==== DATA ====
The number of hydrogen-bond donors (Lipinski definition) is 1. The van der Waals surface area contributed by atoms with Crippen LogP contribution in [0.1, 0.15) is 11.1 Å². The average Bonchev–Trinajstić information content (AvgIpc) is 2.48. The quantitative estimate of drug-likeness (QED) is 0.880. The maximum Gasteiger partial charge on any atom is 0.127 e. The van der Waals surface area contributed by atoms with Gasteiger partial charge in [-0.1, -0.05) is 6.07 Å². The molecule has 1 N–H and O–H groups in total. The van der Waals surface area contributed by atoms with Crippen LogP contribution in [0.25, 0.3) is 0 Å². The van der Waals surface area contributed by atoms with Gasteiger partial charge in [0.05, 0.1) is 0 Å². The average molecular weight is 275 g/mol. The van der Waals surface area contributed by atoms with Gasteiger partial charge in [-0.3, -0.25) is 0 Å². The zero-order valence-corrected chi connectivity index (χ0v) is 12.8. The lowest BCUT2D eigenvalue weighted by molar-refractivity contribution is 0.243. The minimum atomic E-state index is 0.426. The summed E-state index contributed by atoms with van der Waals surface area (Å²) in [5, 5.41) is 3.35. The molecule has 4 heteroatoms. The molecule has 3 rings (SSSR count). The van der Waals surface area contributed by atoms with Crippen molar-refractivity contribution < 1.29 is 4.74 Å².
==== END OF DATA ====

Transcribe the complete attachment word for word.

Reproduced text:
The number of hydrogen-bond donors (Lipinski definition) is 1. The van der Waals surface area contributed by atoms with Crippen LogP contribution in [0.1, 0.15) is 11.1 Å². The average Bonchev–Trinajstić information content (AvgIpc) is 2.48. The quantitative estimate of drug-likeness (QED) is 0.880. The maximum Gasteiger partial charge on any atom is 0.127 e. The van der Waals surface area contributed by atoms with Gasteiger partial charge in [-0.1, -0.05) is 6.07 Å². The molecule has 1 N–H and O–H groups in total. The van der Waals surface area contributed by atoms with Crippen LogP contribution in [0.25, 0.3) is 0 Å². The van der Waals surface area contributed by atoms with Gasteiger partial charge in [0.05, 0.1) is 0 Å². The average molecular weight is 275 g/mol. The van der Waals surface area contributed by atoms with Gasteiger partial charge in [-0.3, -0.25) is 0 Å². The zero-order valence-corrected chi connectivity index (χ0v) is 12.8. The lowest BCUT2D eigenvalue weighted by molar-refractivity contribution is 0.243. The minimum atomic E-state index is 0.426. The summed E-state index contributed by atoms with van der Waals surface area (Å²) in [5, 5.41) is 3.35. The molecule has 4 heteroatoms. The molecule has 3 rings (SSSR count). The van der Waals surface area contributed by atoms with Crippen molar-refractivity contribution < 1.29 is 4.74 Å².